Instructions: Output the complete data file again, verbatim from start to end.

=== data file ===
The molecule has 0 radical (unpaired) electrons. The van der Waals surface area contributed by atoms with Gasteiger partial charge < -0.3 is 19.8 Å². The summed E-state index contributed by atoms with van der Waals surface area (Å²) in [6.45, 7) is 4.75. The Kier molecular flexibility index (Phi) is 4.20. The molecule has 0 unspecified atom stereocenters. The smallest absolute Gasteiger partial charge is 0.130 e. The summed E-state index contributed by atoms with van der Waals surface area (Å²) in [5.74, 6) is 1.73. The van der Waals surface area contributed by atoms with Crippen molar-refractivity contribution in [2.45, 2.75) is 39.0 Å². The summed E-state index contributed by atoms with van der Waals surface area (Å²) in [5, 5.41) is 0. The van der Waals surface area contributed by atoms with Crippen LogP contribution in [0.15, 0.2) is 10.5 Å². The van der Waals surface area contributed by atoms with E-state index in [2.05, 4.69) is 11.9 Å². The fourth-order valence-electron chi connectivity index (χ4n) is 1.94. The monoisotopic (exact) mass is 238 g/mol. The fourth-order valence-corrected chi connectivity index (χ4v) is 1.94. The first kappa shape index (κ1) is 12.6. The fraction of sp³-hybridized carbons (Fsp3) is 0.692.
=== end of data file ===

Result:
The molecule has 0 radical (unpaired) electrons. The van der Waals surface area contributed by atoms with Gasteiger partial charge < -0.3 is 19.8 Å². The summed E-state index contributed by atoms with van der Waals surface area (Å²) in [6.45, 7) is 4.75. The Kier molecular flexibility index (Phi) is 4.20. The molecule has 0 unspecified atom stereocenters. The smallest absolute Gasteiger partial charge is 0.130 e. The summed E-state index contributed by atoms with van der Waals surface area (Å²) in [5.74, 6) is 1.73. The van der Waals surface area contributed by atoms with Crippen molar-refractivity contribution in [2.45, 2.75) is 39.0 Å². The summed E-state index contributed by atoms with van der Waals surface area (Å²) in [5, 5.41) is 0. The van der Waals surface area contributed by atoms with Crippen LogP contribution in [0.15, 0.2) is 10.5 Å². The van der Waals surface area contributed by atoms with E-state index in [2.05, 4.69) is 11.9 Å². The fourth-order valence-electron chi connectivity index (χ4n) is 1.94. The monoisotopic (exact) mass is 238 g/mol. The fourth-order valence-corrected chi connectivity index (χ4v) is 1.94. The first kappa shape index (κ1) is 12.6. The fraction of sp³-hybridized carbons (Fsp3) is 0.692.